When making cars, too much automation can cause problems | The hunt continues for the perfect inorganic red pigment | Ingredient suppliers offer natural options for purple coloring
April 24, 2018
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Trends & Technology
When making cars, too much automation can cause problems
Automotive experts say Tesla has tried to do too much, too quickly with automation, experiencing similar problems other automakers encountered in earlier large-scale automation efforts.
Ars Technica (4/22) 
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The hunt continues for the perfect inorganic red pigment
Researchers have successfully created rich, true pigments of virtually every color expect for red, although the discovery of YInMn blue in 2009 has sparked hope for further innovation. The pigments industry is worth about $30 billion, according to research firm Ceresana.
Bloomberg Businessweek (tiered subscription model) (4/18) 
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Ingredient suppliers offer natural options for purple coloring
Ingredient suppliers offer natural options for purple coloring
(Ruth Hartnup/Flickr)
Purple is increasingly breaking out as a desired color in a wide variety of foods and beverages from ice cream to spaghetti. New innovations by ingredient manufacturers have brought natural purple coloring to the mainstream, often derived from juice, purple corn or flavonoids known as anthocyanins.
Food Business News (free registration) (4/23) 
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Acoustical confusion is a safety concern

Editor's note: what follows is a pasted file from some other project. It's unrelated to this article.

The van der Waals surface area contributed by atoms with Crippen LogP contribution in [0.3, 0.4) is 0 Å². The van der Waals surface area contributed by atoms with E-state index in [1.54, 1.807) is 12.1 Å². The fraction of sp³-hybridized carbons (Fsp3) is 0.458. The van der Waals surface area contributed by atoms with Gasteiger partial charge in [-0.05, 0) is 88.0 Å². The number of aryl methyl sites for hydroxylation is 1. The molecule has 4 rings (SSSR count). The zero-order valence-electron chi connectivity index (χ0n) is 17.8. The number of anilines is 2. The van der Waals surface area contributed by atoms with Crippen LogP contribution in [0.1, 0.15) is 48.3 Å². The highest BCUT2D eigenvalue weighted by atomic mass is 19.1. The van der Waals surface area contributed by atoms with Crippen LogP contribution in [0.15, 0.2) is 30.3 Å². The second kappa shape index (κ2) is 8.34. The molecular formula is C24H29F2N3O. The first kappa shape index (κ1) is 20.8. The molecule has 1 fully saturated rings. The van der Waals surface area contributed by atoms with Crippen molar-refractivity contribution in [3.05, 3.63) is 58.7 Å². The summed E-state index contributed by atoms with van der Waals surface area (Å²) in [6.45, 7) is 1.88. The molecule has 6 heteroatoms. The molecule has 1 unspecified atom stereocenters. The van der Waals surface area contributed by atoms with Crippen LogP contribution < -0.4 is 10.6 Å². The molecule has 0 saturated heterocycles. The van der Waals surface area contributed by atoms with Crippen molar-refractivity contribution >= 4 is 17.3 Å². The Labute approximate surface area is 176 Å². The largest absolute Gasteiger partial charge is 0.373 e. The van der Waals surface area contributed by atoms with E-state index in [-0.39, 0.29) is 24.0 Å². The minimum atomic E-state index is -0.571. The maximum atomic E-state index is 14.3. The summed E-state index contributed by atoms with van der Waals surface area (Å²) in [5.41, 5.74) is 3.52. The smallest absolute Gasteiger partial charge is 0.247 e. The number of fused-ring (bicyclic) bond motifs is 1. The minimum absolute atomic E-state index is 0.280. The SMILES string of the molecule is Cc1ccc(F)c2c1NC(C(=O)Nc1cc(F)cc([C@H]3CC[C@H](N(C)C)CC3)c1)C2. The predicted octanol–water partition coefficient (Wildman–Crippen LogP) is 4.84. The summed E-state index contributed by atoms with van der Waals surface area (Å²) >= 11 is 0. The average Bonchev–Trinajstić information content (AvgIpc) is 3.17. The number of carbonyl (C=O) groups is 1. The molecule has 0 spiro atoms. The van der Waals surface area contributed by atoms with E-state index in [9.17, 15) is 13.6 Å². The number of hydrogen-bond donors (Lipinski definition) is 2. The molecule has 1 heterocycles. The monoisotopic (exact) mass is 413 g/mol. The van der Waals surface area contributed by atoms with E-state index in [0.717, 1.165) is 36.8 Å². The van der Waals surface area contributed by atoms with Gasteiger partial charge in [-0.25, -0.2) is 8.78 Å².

Hearing loss caused by noise, or acoustical confusion, is a safety issue in industrial settings, but many protection devices also incur the risk of decreased situational awareness.
Safety + Health magazine online (4/22) 
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Workforce of Tomorrow
Factory workers are open to the digital shift, study says
Factory workers are open to smart technology, but they want or expect to have a role in the decision-making process, according to an Intel study. "These individuals are potential allies in the path to the future, if only we can harness their interest in change," study authors Irene Petrick and Faith McCreary write.
Automation World online (4/23) 
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Students' research supports manufacturing
Two high-school students are being credited for a manufacturing breakthrough at a Georgia company. The students, apprentices at Micromeritics, conducted new research on the effects of flow rate on temperature in catalytic reactions.
The Atlanta Journal-Constitution (free content) (4/23) 
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